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10

Try stopping with one foot down, leaning the bike over and leaving your dominant leg on the pedal with the pedal forward and up ready for a power stroke. By leaning the bike over you can get lots of clearance. I can often even remain on the saddle. When you're ready to go, push off with your non-dominant leg (which is touching the ground) and give a strong ...


2

Further to the above comments: Your bike size sounds about right - see here: Evans size guide Stand over height is that you can stand over the top tube with your feet flat on the floor and raise the front wheel off the ground. When seated on the saddle you should be able to touch the ground with toes and possibly ball of your foot on one side at least. Look ...


2

In all honesty 56cm sounds like a small frame size for someone who is 6' 1'' for some context I am 5' 8'' and generally find 56cm to be my preferred fit. All else being equal a 58 cm will likely give you more fitting options, as the frame stack will be taller. Most newer riders eventually complain of not being able to get the bars high enough, few complain ...


2

Assuming you are fitted correctly over the pedals on both bikes - the only other variable to consider is how far you have to reach to the bar. This is measured either as effective top-tube (ETT) or horizontal top-tube (HTT) length. There is another measurement given as reach - this the ETT from the intersect vertically over the bottom bracket. All will give ...


2

Do you use pedal's with cleats? Road shoe cleats will add a bit of thickness to your shoe's sole. MTB cleats are recessed into the sole, but the sole is thicker, which may help too. This could be an expensive way to gain a small amount. Depending on the stop, there may be a kerb/curb where you can place a foot that is higher than the road surface. ...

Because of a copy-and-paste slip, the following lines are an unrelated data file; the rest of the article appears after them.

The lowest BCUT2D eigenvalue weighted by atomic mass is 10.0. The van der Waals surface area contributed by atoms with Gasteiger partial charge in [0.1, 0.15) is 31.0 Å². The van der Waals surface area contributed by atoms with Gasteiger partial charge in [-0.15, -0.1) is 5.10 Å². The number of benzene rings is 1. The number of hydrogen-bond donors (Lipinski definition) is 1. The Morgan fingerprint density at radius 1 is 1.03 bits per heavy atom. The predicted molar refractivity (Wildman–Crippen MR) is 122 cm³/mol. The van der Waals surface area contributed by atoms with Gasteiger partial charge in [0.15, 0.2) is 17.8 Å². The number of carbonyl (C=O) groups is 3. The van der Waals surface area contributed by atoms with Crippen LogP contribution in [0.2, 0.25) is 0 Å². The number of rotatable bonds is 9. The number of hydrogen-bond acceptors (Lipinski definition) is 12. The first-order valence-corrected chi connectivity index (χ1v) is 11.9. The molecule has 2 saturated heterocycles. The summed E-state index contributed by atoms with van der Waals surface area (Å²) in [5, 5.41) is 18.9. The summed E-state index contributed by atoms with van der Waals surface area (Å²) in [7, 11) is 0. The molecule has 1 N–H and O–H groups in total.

2

If it makes the controls more usable, do it. You need to use a minimimum offset stem backwards. Anything longer and the drops will hang in the top tube from the swing. I have two kids road racing bikes (650c and 24) but the bike manufacturer seems to forget how short a kids reach is. I use a minimum offset stem on each (in the forward position) and even ...


1

Basing fit decisions on knee position relative to the pedals has largely been debunked as a myth. Furthermore, modern bike design trends have favored moving riders further forward on the frame and lowering the cockpit (i.e. handlebars) in order to put the rider in a more aerodynamic position. Trek's Emonda specifically was designed to be their most ...


1

Short answer: probably. As long as the stem and handlebars are metal, or composite that can handle the stress of the reversed position you're not going to have mechanical problems. Long answer: Unless you are riding with your hands off the handlebars what matters is the position of your hands relative to the steering axis. As long as your hands are a ...



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